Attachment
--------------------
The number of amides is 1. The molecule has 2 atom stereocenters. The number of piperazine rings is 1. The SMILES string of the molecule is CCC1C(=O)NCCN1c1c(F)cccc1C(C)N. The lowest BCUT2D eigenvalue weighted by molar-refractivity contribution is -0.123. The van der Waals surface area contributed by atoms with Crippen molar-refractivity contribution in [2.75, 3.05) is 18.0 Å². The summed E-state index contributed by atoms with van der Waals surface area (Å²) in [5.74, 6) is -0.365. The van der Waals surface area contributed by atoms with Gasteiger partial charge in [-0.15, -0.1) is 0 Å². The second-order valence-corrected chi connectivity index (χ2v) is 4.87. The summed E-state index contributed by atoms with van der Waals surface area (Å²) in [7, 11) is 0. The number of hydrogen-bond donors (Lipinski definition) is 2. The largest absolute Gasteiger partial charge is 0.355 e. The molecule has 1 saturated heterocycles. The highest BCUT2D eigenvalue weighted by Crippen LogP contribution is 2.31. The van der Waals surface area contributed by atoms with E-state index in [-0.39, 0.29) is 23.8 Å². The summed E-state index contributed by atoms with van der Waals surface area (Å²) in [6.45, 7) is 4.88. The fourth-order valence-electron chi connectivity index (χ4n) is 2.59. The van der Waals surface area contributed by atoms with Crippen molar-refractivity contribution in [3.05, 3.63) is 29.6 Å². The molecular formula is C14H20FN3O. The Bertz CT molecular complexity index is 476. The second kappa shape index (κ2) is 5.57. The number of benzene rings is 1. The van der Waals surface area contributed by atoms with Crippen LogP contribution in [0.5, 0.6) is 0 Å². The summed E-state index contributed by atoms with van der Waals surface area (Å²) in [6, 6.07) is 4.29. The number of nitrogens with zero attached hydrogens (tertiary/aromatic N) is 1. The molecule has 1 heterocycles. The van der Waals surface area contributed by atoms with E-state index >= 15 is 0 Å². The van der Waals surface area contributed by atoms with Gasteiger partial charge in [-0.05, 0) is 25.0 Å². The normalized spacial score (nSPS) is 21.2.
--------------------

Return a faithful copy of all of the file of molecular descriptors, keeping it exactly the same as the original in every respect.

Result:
The number of amides is 1. The molecule has 2 atom stereocenters. The number of piperazine rings is 1. The SMILES string of the molecule is CCC1C(=O)NCCN1c1c(F)cccc1C(C)N. The lowest BCUT2D eigenvalue weighted by molar-refractivity contribution is -0.123. The van der Waals surface area contributed by atoms with Crippen molar-refractivity contribution in [2.75, 3.05) is 18.0 Å². The summed E-state index contributed by atoms with van der Waals surface area (Å²) in [5.74, 6) is -0.365. The van der Waals surface area contributed by atoms with Gasteiger partial charge in [-0.15, -0.1) is 0 Å². The second-order valence-corrected chi connectivity index (χ2v) is 4.87. The summed E-state index contributed by atoms with van der Waals surface area (Å²) in [7, 11) is 0. The number of hydrogen-bond donors (Lipinski definition) is 2. The largest absolute Gasteiger partial charge is 0.355 e. The molecule has 1 saturated heterocycles. The highest BCUT2D eigenvalue weighted by Crippen LogP contribution is 2.31. The van der Waals surface area contributed by atoms with E-state index in [-0.39, 0.29) is 23.8 Å². The summed E-state index contributed by atoms with van der Waals surface area (Å²) in [6.45, 7) is 4.88. The fourth-order valence-electron chi connectivity index (χ4n) is 2.59. The van der Waals surface area contributed by atoms with Crippen molar-refractivity contribution in [3.05, 3.63) is 29.6 Å². The molecular formula is C14H20FN3O. The Bertz CT molecular complexity index is 476. The second kappa shape index (κ2) is 5.57. The number of benzene rings is 1. The van der Waals surface area contributed by atoms with Crippen LogP contribution in [0.5, 0.6) is 0 Å². The summed E-state index contributed by atoms with van der Waals surface area (Å²) in [6, 6.07) is 4.29. The number of nitrogens with zero attached hydrogens (tertiary/aromatic N) is 1. The molecule has 1 heterocycles. The van der Waals surface area contributed by atoms with E-state index >= 15 is 0 Å². The van der Waals surface area contributed by atoms with Gasteiger partial charge in [-0.05, 0) is 25.0 Å². The normalized spacial score (nSPS) is 21.2.